PSGA Officials to Address Statewide Proposals at SUNYSA Conference


Senators meet in the Presidential Conference Room in the Student Services Building.

By Stephen DiFiore


PSGA senators discussed a list of proposals to be voted on at the annual Fall Conference of the SUNY Student Assembly (SUNYSA), the statewide student government organization for SUNY students.


Such proposals address plastic bag use, diversity, and incorporating student patrols on campus. These proposals are recommendations to SUNY administrations at schools across the state, and schools are not required to enforce them.


The first item discussed was a proposal on plastic bag use. This resolution would request that SUNY schools, “significantly reduce the prevalence of single use plastic bags on each of their respective campuses.”


Senators indicated that they would not, however, approve the resolution as written, claiming that its language is too weak.


Senator Jessica Gambino (Neu) said that the resolution should call for plastic bag use to “be eliminated,” rather than just reduced.


Senator Soulangie Leeper (LAS) said that there ought to be more language to include single use plastic bottles, straws, and utensils to be included as well.


Senators indicated that they would not support the resolution unless those major concerns were addressed.


Additionally, Senate Chair Teresa Wheeler, one of Purchase’s two votes (the other being President Elijah Logan), said that the PSGA Green Fee Council is already working on a plan that would ultimately eliminate the use of plastic bags at SUNY Purchase.


The Senate, however, was more supportive of a resolution that would strengthen diversity training at SUNY schools.


The resolution, if passed, would recommend that schools “work with multicultural resource centers, gender and sexuality centers, religious centers, and disabilities centers to create diversity and inclusion training within their freshman and transfer undergraduate orientations.”


Senator Steve Kollias (Comm.), who sits on SUNYSA’s Diversity, Equity & Inclusion Committee, said he would have preferred that the resolution included specific references to using people’s preferred pronouns. However, he mentioned that the issue will be addressed separately at another time.


“There is somebody working on a pronoun resolution,” Kollias said.


Kollias also added that he would have preferred the resolution include bystander intervention training and training for faculty members as well, as the current resolution only addresses training students.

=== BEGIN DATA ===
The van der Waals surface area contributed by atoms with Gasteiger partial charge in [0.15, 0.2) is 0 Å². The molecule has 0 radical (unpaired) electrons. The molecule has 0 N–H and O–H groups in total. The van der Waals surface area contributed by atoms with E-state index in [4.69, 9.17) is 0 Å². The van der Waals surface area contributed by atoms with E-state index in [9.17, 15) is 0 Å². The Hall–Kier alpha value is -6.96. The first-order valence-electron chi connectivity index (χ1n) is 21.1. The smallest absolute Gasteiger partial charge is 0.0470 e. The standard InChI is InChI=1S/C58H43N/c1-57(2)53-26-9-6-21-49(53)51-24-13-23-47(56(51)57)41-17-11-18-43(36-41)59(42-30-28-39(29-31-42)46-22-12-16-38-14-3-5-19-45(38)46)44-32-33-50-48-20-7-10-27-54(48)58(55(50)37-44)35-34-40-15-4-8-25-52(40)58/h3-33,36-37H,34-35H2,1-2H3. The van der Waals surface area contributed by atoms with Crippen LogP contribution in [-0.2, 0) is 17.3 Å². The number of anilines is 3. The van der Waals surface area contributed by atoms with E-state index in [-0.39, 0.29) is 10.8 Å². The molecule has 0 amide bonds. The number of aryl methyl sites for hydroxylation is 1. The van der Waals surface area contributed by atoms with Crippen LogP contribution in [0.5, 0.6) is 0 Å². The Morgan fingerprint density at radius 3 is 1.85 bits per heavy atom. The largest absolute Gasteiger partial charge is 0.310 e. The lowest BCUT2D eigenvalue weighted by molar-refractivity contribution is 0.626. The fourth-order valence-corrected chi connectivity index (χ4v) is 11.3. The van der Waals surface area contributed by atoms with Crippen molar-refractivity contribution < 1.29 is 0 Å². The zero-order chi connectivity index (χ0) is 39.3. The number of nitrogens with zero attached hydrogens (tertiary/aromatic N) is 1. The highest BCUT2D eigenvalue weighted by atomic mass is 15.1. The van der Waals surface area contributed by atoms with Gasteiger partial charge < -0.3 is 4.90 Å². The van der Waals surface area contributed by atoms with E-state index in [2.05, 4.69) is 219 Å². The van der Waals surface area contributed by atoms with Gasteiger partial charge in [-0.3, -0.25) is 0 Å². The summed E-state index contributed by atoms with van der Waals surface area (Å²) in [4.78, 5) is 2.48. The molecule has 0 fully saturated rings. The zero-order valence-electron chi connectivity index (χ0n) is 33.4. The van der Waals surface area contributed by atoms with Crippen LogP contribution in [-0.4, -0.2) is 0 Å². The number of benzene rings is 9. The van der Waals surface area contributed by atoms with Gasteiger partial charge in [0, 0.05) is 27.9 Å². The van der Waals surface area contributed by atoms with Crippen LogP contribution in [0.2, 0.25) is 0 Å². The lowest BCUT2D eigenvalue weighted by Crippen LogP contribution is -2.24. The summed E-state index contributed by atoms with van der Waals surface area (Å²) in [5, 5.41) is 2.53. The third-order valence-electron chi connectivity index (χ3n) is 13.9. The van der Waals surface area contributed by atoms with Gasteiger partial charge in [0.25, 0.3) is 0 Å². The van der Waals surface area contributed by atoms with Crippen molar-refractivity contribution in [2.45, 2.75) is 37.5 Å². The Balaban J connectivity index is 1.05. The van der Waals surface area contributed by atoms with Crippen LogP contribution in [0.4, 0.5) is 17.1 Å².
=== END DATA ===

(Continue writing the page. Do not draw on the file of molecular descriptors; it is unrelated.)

Wheeler said that she recommends adopting the resolution anyways because of the lack of attention this issue has at SUNY schools in general.


“Schools need this as a base push,” Wheeler said.


Although senators noted these issues with the resolution they were generally supportive of it passing. Wheeler and Logan will also take their concerns with them to the SUNYSA Conference.


The last major item that was discussed was a resolution to create student patrols at campuses across the state. Senators did not give a hard yes or no answer as they did with the previous two proposals.


The most major issue with the proposal was the fear of students with biases becoming members of the student patrol.


Senator Leeper said, “You have to be very careful as to who you hire,” with regard to this issue.


Senator Andrew Tatar (LAS), said “Maybe it’s because I’m cynical. I just don’t trust people.”

Senators indicated that schools should give a lot of attention to the interview process.

While noting the senators’ concerns, Wheeler noted some potential benefits.


“I personally think it increases student transparency,” she said. “We want students to trust UPD.


In addition to specific resolutions, senators briefly discussed the proposed SUNYSA advocacy agenda, which usually includes freezing tuition and supporting the passage of the DREAM Act, which would provide financial aid to undocumented students.

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PSGA Bylaws (August 2018), Student Bill of Rights, Section B. Freedom of Speech, Press and Inquiry


Neither the student government nor any faculty or administrative person or board shall make a rule or regulation or take any action which abridges students’ freedom of speech, press or inquiry, as guaranteed Constitutional rights as citizens of the United States. Students of the campus are guaranteed:

  1.  the right to examine and discuss all questions of interest to them, and to express opinion privately and publicly;

  2. the right to learn in the spirit of free inquiry;

  3. the right to be informed of the purposes of all research in which they are expected or encouraged to participate either as subject or researcher;

  4. the right to freedom from censorship in campus newspapers and other media 

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